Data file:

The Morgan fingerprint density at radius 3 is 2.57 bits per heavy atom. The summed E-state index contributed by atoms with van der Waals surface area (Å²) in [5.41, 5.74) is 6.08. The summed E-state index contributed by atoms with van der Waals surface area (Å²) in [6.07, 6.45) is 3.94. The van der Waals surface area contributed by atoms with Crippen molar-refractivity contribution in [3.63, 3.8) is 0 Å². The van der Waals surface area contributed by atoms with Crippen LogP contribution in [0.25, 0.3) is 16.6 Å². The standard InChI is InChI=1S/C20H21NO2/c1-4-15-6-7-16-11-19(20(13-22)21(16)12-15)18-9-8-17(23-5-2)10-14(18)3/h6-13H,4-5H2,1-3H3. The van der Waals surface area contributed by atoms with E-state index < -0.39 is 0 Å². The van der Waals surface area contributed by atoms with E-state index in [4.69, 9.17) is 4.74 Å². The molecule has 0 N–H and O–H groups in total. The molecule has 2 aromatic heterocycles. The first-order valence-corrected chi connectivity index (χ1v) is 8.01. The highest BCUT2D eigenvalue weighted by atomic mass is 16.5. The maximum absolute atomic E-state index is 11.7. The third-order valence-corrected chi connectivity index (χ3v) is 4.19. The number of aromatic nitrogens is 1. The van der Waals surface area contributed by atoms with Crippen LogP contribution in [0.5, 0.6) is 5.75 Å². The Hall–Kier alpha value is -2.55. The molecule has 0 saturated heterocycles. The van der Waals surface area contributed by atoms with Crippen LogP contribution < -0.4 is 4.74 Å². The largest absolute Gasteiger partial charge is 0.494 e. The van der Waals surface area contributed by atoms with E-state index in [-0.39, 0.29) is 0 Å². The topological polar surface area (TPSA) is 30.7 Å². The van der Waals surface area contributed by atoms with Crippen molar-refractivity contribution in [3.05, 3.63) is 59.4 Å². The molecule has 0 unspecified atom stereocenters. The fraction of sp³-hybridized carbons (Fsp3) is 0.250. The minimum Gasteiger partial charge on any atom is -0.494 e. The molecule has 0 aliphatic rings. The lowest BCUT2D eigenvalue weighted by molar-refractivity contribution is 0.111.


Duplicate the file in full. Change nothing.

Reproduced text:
The Morgan fingerprint density at radius 3 is 2.57 bits per heavy atom. The summed E-state index contributed by atoms with van der Waals surface area (Å²) in [5.41, 5.74) is 6.08. The summed E-state index contributed by atoms with van der Waals surface area (Å²) in [6.07, 6.45) is 3.94. The van der Waals surface area contributed by atoms with Crippen molar-refractivity contribution in [3.63, 3.8) is 0 Å². The van der Waals surface area contributed by atoms with Crippen LogP contribution in [0.25, 0.3) is 16.6 Å². The standard InChI is InChI=1S/C20H21NO2/c1-4-15-6-7-16-11-19(20(13-22)21(16)12-15)18-9-8-17(23-5-2)10-14(18)3/h6-13H,4-5H2,1-3H3. The van der Waals surface area contributed by atoms with E-state index < -0.39 is 0 Å². The van der Waals surface area contributed by atoms with E-state index in [4.69, 9.17) is 4.74 Å². The molecule has 0 N–H and O–H groups in total. The molecule has 2 aromatic heterocycles. The first-order valence-corrected chi connectivity index (χ1v) is 8.01. The highest BCUT2D eigenvalue weighted by atomic mass is 16.5. The maximum absolute atomic E-state index is 11.7. The third-order valence-corrected chi connectivity index (χ3v) is 4.19. The number of aromatic nitrogens is 1. The van der Waals surface area contributed by atoms with Crippen LogP contribution in [0.5, 0.6) is 5.75 Å². The Hall–Kier alpha value is -2.55. The molecule has 0 saturated heterocycles. The van der Waals surface area contributed by atoms with Crippen LogP contribution < -0.4 is 4.74 Å². The largest absolute Gasteiger partial charge is 0.494 e. The van der Waals surface area contributed by atoms with E-state index in [-0.39, 0.29) is 0 Å². The topological polar surface area (TPSA) is 30.7 Å². The van der Waals surface area contributed by atoms with Crippen molar-refractivity contribution in [3.05, 3.63) is 59.4 Å². The molecule has 0 unspecified atom stereocenters. The fraction of sp³-hybridized carbons (Fsp3) is 0.250. The minimum Gasteiger partial charge on any atom is -0.494 e. The molecule has 0 aliphatic rings. The lowest BCUT2D eigenvalue weighted by molar-refractivity contribution is 0.111.